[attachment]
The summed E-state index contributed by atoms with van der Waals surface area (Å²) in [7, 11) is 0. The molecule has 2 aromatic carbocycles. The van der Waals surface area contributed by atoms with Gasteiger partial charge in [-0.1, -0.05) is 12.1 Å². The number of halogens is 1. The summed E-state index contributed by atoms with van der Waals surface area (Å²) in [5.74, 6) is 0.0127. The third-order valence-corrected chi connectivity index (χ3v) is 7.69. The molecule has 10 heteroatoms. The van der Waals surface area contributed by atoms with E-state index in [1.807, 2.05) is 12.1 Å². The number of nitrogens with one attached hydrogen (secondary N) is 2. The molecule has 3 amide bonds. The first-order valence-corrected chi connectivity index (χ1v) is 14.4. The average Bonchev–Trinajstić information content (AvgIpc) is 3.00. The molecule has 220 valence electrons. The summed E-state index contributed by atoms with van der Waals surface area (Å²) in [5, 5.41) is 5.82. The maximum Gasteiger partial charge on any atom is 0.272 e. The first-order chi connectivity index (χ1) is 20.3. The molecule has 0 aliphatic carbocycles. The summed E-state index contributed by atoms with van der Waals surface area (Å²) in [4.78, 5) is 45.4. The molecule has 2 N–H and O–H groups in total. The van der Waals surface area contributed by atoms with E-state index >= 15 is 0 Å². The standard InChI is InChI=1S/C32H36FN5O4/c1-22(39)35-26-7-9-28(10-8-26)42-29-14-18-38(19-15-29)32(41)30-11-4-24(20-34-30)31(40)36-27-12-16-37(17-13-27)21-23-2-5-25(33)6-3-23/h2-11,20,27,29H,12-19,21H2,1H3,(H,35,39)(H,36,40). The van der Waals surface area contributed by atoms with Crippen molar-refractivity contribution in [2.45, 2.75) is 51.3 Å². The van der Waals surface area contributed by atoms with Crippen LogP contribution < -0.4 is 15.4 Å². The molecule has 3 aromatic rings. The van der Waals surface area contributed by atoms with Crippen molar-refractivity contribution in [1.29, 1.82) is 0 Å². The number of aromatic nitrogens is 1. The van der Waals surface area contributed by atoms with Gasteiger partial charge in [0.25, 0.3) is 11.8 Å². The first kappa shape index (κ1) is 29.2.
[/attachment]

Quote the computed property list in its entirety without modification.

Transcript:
The summed E-state index contributed by atoms with van der Waals surface area (Å²) in [7, 11) is 0. The molecule has 2 aromatic carbocycles. The van der Waals surface area contributed by atoms with Gasteiger partial charge in [-0.1, -0.05) is 12.1 Å². The number of halogens is 1. The summed E-state index contributed by atoms with van der Waals surface area (Å²) in [5.74, 6) is 0.0127. The third-order valence-corrected chi connectivity index (χ3v) is 7.69. The molecule has 10 heteroatoms. The van der Waals surface area contributed by atoms with E-state index in [1.807, 2.05) is 12.1 Å². The number of nitrogens with one attached hydrogen (secondary N) is 2. The molecule has 3 amide bonds. The first-order valence-corrected chi connectivity index (χ1v) is 14.4. The average Bonchev–Trinajstić information content (AvgIpc) is 3.00. The molecule has 220 valence electrons. The summed E-state index contributed by atoms with van der Waals surface area (Å²) in [5, 5.41) is 5.82. The maximum Gasteiger partial charge on any atom is 0.272 e. The first-order chi connectivity index (χ1) is 20.3. The molecule has 0 aliphatic carbocycles. The summed E-state index contributed by atoms with van der Waals surface area (Å²) in [4.78, 5) is 45.4. The molecule has 2 N–H and O–H groups in total. The van der Waals surface area contributed by atoms with E-state index >= 15 is 0 Å². The standard InChI is InChI=1S/C32H36FN5O4/c1-22(39)35-26-7-9-28(10-8-26)42-29-14-18-38(19-15-29)32(41)30-11-4-24(20-34-30)31(40)36-27-12-16-37(17-13-27)21-23-2-5-25(33)6-3-23/h2-11,20,27,29H,12-19,21H2,1H3,(H,35,39)(H,36,40). The van der Waals surface area contributed by atoms with Crippen molar-refractivity contribution in [2.45, 2.75) is 51.3 Å². The van der Waals surface area contributed by atoms with Crippen LogP contribution < -0.4 is 15.4 Å². The molecule has 3 aromatic rings. The van der Waals surface area contributed by atoms with Crippen molar-refractivity contribution in [1.29, 1.82) is 0 Å². The number of aromatic nitrogens is 1. The van der Waals surface area contributed by atoms with Gasteiger partial charge in [0.25, 0.3) is 11.8 Å². The first kappa shape index (κ1) is 29.2.